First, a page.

04 December 2011

1999 (a Cassius music video)

directed by Alex & Martin

Of late, I have been reminiscing about electronica's glory days, when Amp was on MTV, and people actually knew of artists like The Chemical Brothers and Air and Aphex Twin. Those days, the Salad Days as they are known, are gone, but fragments of this wonderful time have clung to my memory like hugs from the past. Derrick May's Strings of Life, or Sophie Ellis-Bexter's dreamy voice on Spiller's If This Ain't Love, and this gem from the end of the millennium. Directed by Alex & Martin, 1999 is one of the catchiest Cassius tracks, and the video is phenomenal to say the least. The montagery is sublime, as is the wonderful madcapness of Dead Man plowing through the video's trajectory like a dream, and the amazing color palette all come together to rock the senses and send the mind back a decade or so. Fantastic stuff, this.

Wonderful

01 December 2011

Team America: World Police

directed by Matt Stone and Trey Parker


Low brow lunacy, dick humor, and puppets may render the satire of Team America: World Police hard to uncover, but genius satire, no matter the costume, is still genius satire. And leave it to the kings of contemporary intellectual critique disguised as basement level crassness, Matt Stone and Trey Parker, to craft a tale so pointed and telling that, to sit in an auditorium full of “regular folks” as they jeered and hollered was enough to make me cringe. The same idiotic Southpark fans too stupid to get the joke flocked to Team America and laughed for all the wrong reasons (America’s ignorance of the Middle East, America’s bigoted portrayal of all Middle Eastern people as “dirka dirka” speaking Jihadists, America’s lust of ‘involvment’ in beeswax that isn’t ours, etc), and I couldn’t help but feel the wave of joy at Parker and Stone’s success mingled with the sharp sting of realizing that the joke proved, potentially, too successful. I felt the same effect in 2006 as morons all across this fair nation piled in to unwittingly laugh at their own ignorance in Sascha Baron Cohen’s amazing fake doc, Borat, but in 2004, Team America lambasted all sides evenly, skewering conservatives, liberals, idiots and intellectuals with a scorpion tail of comedic commentary. Plot time: A team of elite American freedom fighters must stop North Korea’s evil plot to destroy the world. The film is filled with so much wrong that it reaches a level most satires can only hope to achieve, the level where the morons being lambasted are laughing riotously, unwittingly, at their own expense.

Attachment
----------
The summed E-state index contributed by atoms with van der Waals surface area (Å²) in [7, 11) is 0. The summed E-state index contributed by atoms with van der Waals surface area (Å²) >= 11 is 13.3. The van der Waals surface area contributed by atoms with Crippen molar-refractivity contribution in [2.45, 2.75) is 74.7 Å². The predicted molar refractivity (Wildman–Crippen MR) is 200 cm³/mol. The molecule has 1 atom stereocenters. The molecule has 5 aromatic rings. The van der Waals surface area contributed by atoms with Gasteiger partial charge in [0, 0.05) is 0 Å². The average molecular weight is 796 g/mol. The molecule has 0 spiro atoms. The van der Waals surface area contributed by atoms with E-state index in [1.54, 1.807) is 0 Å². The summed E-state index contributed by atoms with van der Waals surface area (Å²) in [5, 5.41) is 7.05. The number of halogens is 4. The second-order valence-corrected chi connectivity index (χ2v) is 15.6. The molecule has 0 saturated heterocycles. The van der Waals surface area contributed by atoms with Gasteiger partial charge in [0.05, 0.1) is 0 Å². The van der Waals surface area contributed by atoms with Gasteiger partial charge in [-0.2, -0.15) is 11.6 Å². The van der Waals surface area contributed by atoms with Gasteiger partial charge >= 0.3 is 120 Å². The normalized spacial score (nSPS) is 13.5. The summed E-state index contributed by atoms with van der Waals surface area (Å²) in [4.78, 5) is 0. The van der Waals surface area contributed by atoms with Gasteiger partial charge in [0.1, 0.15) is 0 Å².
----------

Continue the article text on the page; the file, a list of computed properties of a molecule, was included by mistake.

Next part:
Funny note: In college, I remember sitting in one of my literature classes (English was my major, btw) the Monday after this film premiered, surrounded by hipsters and pretentious douche bags as they ridiculed this film for its low humor and the infamous sex scene. When it came time for me to chime in with my two cents, I told the teacher that I thought it was one of the most important films of the year, and perhaps the decade. The class braced themselves to join in with the teacher in mocking me, but my teacher, in all his infinite wisdom, agreed, and ordered the film be viewed as homework! Take that, pretentious Donnie Darko watching, David Lynch loving film geeks. Fuck yeah!